Bauer's four-game big league stretch in the middle of the season did not exactly go as planned. The third overall pick from 2011 allowed 28 base runners over 16 1/3 innings while averaging nearly 20 pitches per frame. The most frustrating part of Bauer's time—as well as much of the first half of the season—was his lack of aggression. Bauer has the stuff to get hitters out in the zone but, more often than not, he's trying to make the perfect pitch on the corner or trying to get hitters to chase. He seems to have gotten the message of late, as not only did he strike out a career high 12 batters on Friday during a complete game five-hitter, but he did it using just 102 pitches. If the lesson has been learned, there's nothing to be concerned about with those first four big league starts.
Now that Baltimore's Manny Machado is in the majors, why not Dylan Bundy?
When the Orioles promoted top positional prospect Manny Machadolast week, there was a lot of debate as to whether or not the 20-year-old infielder was ready for the big leagues since he had just 928 minor league plate appearances. He's made the decision look good so far, but what is beyond debate is that the Orioles acted aggressively, which brought up the obvious question: if Machado, then why not Dylan Bundy?
A few late-year promotions are looking pretty good, and a few even have the chance to get big league looks before too long.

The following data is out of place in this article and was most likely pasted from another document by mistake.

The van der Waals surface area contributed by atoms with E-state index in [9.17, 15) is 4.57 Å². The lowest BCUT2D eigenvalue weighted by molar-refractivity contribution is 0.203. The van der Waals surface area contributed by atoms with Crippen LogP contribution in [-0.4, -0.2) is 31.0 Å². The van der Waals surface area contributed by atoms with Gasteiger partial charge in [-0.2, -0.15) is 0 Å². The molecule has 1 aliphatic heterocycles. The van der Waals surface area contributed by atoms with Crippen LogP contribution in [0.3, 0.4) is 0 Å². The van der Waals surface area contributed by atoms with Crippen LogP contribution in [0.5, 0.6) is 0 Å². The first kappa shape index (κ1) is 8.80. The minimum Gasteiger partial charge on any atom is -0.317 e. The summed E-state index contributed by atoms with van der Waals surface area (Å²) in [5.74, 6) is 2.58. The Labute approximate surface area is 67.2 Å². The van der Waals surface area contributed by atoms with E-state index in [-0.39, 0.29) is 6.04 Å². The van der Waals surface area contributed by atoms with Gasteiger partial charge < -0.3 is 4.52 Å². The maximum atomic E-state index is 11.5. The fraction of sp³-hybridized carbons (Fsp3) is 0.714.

J.O. Berrios, RHP, Twins (Rookie-level Elizabethton)
He wasn't a first-round pick in June, but he was the first pick right after it ended, going 31st overall and ending up just the sixth high school arm selected. He signed quickly for a $1.55 million bonus and he's looked nothing short of fantastic since taking the mound: 27 strikeouts and just seven hits allowed over 16 2/3 innings in the Gulf Coast League, adding four one-hit innings with five more whiffs on Saturday in his Appy League debut. Berrios is undersized at an even six feet tall, but he makes you forget about his size quickly with plus to plus-plus velocity coming out of one of those easy deliveries that makes it look like he's playing catch. He's flashed a good slider so far and has some feel for a changeup; the few pro scouts that have seen Berrios think the Twins may have really found something here.
The Angels will have to decide on a Mike Trout extension at some point. What are their options?
Mike Trout is having a season for the ages. That shouldn't be news to you. But let's forget about the present for a second and think about what could be an even more promising future, as terrifying as that sounds. By common thought in the analytical community, Trout is still six to eight years away from his peak, and if you’re the Los Angeles Angels of Anaheim, you want that peak. That means an extension for the most valuable young asset in the game. If you are the Angels, how do you even approach this? To find out, I talked to a number of scouts and executives to get their take.
Every now and again, there's a performance that Kevin cannot stop thinking about. This weekend, Austin Wood gave that performance.